The American Rescue Act is the latest zeitgeisty lure being circulated in an email campaign.
Cybercriminals have wasted no time in hopping on the American Rescue Plan – the COVID-19 relief legislation just signed into law – as a lure for email-based scams.
According to researchers at Cofense, a campaign began circulating in March that capitalized on Americans’ interest in the forthcoming $1,400 relief payments and other aid. The emails impersonate the IRS, using the agency’s official logo and a spoofed sender domain of IRS[.]gov – and claim to offer an application for financial assistance. In reality, the emails offer the Dridex banking trojan.
The email says, “It is possible to get aid from the federal government of your choice” and then offers “quotes” for a pie-in-the-sky litany of great (and nonexistent) things – such as a $4,000 check, the ability to “skip the queue for vaccination” and free food.
There’s a button that says, “Get apply form” – if clicked, users are taken to a Dropbox account where they see an Excel document that says, “Fill this form below to accept Federal State Aid.” However, to see this supposed IRS form in its entirety, victims are prompted to enable content. If they do, they trigger macros that set off the infection chain indirectly, according to Cofense.
“While static analysis easily identifies the URLs used to download malware in this case, automated behavioral analysis may have trouble recognizing the activity as malicious because it does not use macros to directly download malware or run a PowerShell script,” Cofense researchers explained, in a posting on Tuesday. “The macros used by the .XLSM files drop an .XSL file to disk, and then use a Windows Management Instrumentation (WMI) query to gather system information.”
WMI is a subsystem of PowerShell that gives admins access to system monitoring tools, including the ability to ask for information about anything that exists on a given computer – such as which files and applications are present. It can also request responses to these queries to be given in a certain format.
What is the Dridex Banking Trojan?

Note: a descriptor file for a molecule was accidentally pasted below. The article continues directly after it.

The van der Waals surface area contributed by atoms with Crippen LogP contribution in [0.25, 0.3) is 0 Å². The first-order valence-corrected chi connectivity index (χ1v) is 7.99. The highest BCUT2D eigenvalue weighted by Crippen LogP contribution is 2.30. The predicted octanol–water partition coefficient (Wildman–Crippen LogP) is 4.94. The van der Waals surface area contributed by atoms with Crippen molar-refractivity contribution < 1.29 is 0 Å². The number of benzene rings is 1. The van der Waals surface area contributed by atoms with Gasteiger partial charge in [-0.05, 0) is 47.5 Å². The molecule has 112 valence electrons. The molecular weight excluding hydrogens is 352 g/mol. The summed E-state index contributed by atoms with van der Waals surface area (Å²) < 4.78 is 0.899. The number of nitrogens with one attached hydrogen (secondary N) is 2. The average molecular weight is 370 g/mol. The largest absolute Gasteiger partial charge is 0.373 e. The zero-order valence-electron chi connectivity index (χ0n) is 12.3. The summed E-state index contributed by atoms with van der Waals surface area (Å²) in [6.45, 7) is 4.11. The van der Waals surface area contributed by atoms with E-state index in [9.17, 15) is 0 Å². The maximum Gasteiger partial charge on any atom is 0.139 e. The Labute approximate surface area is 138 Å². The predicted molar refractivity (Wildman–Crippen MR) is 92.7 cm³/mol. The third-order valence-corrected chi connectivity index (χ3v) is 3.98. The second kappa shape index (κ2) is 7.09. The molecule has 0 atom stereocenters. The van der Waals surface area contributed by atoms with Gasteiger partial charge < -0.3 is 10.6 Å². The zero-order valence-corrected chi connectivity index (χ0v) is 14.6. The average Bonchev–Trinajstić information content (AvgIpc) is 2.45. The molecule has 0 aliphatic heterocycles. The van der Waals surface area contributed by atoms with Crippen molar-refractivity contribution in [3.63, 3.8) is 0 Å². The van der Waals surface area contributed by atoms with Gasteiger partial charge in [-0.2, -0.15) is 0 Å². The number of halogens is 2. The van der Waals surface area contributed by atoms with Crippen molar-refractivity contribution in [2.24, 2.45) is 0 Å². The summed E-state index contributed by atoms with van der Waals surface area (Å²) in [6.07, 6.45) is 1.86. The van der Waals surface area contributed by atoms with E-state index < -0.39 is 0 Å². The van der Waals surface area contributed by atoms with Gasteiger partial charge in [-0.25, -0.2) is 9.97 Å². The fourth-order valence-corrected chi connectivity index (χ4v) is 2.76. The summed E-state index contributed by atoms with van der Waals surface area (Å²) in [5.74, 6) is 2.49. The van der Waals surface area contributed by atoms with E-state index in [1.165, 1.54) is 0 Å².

Since its first appearance in 2011, the Dridex malware (a.k.a. Bugat and Cridex) has been deployed via phishing emails and generally targets banking information. After capturing banking credentials, it endeavors to make unauthorized electronic funds transfers from unknowing victims’ bank accounts.
By 2015, the malware was one of the most prevalent financial trojans in the wild, particularly when it came to targeting corporate employees; while later versions of the malware were designed with the added function of assisting in the installation of ransomware. It has also enhanced its obfuscation capabilities over time.
In December 2019, authorities cracked down on Russian-speaking cybercrime group Evil Corp. with sanctions and charges against its leader, Maksim Yakubets, known for his lavish lifestyle. U.S. authorities are still offering up to $5 million for information leading to his arrest; they allege that Yakubets and Evil Corp. have stolen millions of dollars from victims using the Dridex banking trojan and Zeus malware.
How to Prevent the Phish
This latest campaign is convincing, researchers said – to a certain extent. One sneaky trick the attackers use is that the email domain is lRS[.]gov – but with a lower-case ‘L’ rather than an upper-case ‘I.’
However, phrasing like “Federal State Aid” (federal and state aid are two different things) and off grammar such as “the federal government of your choice” should set off warning bells.
“A close examination of the email shows a few suspicious characteristics,” according to Cofense. “The phrasing within the document, while not clearly as bad as something auto-translated from another language, still has some mistakes that are unexpected from what purports to be a government communication.”
They added, “Despite those issues, this campaign is likely to entice the average user who’s in a hurry to learn more about the rescue plan.”
To avoid becoming a victim, users should hone their phishing-recognition skills, such as scanning for slight differences between legitimate and spoofed domains. And for businesses, “as a general rule, WMI and PowerShell should be carefully monitored on most workstations,” Cofense recommended.